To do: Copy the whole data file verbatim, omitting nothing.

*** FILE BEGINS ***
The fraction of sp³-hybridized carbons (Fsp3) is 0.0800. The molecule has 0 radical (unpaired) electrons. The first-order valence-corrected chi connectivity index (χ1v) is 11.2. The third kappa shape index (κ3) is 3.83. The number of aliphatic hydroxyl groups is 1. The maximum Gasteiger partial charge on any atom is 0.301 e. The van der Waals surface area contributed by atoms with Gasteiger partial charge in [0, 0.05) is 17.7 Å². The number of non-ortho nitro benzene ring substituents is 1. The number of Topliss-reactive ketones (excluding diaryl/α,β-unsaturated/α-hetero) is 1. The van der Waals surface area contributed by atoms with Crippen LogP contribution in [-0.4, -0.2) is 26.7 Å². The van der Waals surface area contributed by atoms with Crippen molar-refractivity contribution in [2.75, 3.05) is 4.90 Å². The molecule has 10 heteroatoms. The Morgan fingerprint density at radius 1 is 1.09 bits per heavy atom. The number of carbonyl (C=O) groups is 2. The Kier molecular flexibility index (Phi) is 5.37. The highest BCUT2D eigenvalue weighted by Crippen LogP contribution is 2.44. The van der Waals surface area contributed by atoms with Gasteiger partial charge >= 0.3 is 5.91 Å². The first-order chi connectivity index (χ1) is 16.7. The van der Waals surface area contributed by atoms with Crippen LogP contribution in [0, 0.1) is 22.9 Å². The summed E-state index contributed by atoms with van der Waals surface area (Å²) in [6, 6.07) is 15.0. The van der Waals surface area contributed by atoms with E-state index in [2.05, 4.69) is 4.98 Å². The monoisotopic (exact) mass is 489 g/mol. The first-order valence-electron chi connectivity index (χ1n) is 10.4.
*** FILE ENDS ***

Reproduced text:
The fraction of sp³-hybridized carbons (Fsp3) is 0.0800. The molecule has 0 radical (unpaired) electrons. The first-order valence-corrected chi connectivity index (χ1v) is 11.2. The third kappa shape index (κ3) is 3.83. The number of aliphatic hydroxyl groups is 1. The maximum Gasteiger partial charge on any atom is 0.301 e. The van der Waals surface area contributed by atoms with Gasteiger partial charge in [0, 0.05) is 17.7 Å². The number of non-ortho nitro benzene ring substituents is 1. The number of Topliss-reactive ketones (excluding diaryl/α,β-unsaturated/α-hetero) is 1. The van der Waals surface area contributed by atoms with Crippen LogP contribution in [-0.4, -0.2) is 26.7 Å². The van der Waals surface area contributed by atoms with Crippen molar-refractivity contribution in [2.75, 3.05) is 4.90 Å². The molecule has 10 heteroatoms. The Morgan fingerprint density at radius 1 is 1.09 bits per heavy atom. The number of carbonyl (C=O) groups is 2. The Kier molecular flexibility index (Phi) is 5.37. The highest BCUT2D eigenvalue weighted by Crippen LogP contribution is 2.44. The van der Waals surface area contributed by atoms with Gasteiger partial charge >= 0.3 is 5.91 Å². The first-order chi connectivity index (χ1) is 16.7. The van der Waals surface area contributed by atoms with Crippen LogP contribution in [0, 0.1) is 22.9 Å². The summed E-state index contributed by atoms with van der Waals surface area (Å²) in [6, 6.07) is 15.0. The van der Waals surface area contributed by atoms with E-state index in [2.05, 4.69) is 4.98 Å². The monoisotopic (exact) mass is 489 g/mol. The first-order valence-electron chi connectivity index (χ1n) is 10.4.